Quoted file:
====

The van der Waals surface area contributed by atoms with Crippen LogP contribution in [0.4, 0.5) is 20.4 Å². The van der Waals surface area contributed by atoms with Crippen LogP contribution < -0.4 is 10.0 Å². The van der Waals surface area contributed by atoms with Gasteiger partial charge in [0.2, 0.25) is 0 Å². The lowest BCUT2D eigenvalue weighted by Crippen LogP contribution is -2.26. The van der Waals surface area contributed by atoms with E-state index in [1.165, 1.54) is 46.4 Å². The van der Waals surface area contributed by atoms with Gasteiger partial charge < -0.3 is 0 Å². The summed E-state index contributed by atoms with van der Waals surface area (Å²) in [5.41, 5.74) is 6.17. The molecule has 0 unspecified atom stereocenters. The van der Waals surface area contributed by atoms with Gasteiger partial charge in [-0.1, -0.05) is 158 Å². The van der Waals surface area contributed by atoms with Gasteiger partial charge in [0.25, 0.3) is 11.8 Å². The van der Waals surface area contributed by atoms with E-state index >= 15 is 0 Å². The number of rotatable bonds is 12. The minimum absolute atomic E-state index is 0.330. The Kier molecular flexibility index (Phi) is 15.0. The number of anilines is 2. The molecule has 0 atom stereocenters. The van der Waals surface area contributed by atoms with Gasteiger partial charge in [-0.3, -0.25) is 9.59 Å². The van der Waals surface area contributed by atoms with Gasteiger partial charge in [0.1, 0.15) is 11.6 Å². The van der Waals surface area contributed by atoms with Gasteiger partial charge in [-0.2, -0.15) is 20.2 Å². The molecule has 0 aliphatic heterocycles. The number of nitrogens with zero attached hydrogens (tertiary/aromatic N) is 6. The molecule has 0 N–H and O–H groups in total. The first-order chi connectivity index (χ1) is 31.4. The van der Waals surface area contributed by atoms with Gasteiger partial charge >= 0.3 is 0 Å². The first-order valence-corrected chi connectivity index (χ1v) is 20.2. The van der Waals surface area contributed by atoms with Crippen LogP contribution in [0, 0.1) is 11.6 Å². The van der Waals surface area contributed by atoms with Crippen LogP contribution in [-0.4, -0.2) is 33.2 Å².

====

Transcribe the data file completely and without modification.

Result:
The van der Waals surface area contributed by atoms with Crippen LogP contribution in [0.4, 0.5) is 20.4 Å². The van der Waals surface area contributed by atoms with Crippen LogP contribution < -0.4 is 10.0 Å². The van der Waals surface area contributed by atoms with Gasteiger partial charge in [0.2, 0.25) is 0 Å². The lowest BCUT2D eigenvalue weighted by Crippen LogP contribution is -2.26. The van der Waals surface area contributed by atoms with E-state index in [1.165, 1.54) is 46.4 Å². The van der Waals surface area contributed by atoms with Gasteiger partial charge < -0.3 is 0 Å². The summed E-state index contributed by atoms with van der Waals surface area (Å²) in [5.41, 5.74) is 6.17. The molecule has 0 unspecified atom stereocenters. The van der Waals surface area contributed by atoms with Gasteiger partial charge in [-0.1, -0.05) is 158 Å². The van der Waals surface area contributed by atoms with Gasteiger partial charge in [0.25, 0.3) is 11.8 Å². The van der Waals surface area contributed by atoms with E-state index >= 15 is 0 Å². The number of rotatable bonds is 12. The minimum absolute atomic E-state index is 0.330. The Kier molecular flexibility index (Phi) is 15.0. The number of anilines is 2. The molecule has 0 atom stereocenters. The van der Waals surface area contributed by atoms with Gasteiger partial charge in [-0.3, -0.25) is 9.59 Å². The van der Waals surface area contributed by atoms with Gasteiger partial charge in [0.1, 0.15) is 11.6 Å². The van der Waals surface area contributed by atoms with Gasteiger partial charge in [-0.2, -0.15) is 20.2 Å². The molecule has 0 aliphatic heterocycles. The number of nitrogens with zero attached hydrogens (tertiary/aromatic N) is 6. The molecule has 0 N–H and O–H groups in total. The first-order chi connectivity index (χ1) is 31.4. The van der Waals surface area contributed by atoms with Gasteiger partial charge >= 0.3 is 0 Å². The first-order valence-corrected chi connectivity index (χ1v) is 20.2. The van der Waals surface area contributed by atoms with Crippen LogP contribution in [0, 0.1) is 11.6 Å². The van der Waals surface area contributed by atoms with Crippen LogP contribution in [-0.4, -0.2) is 33.2 Å².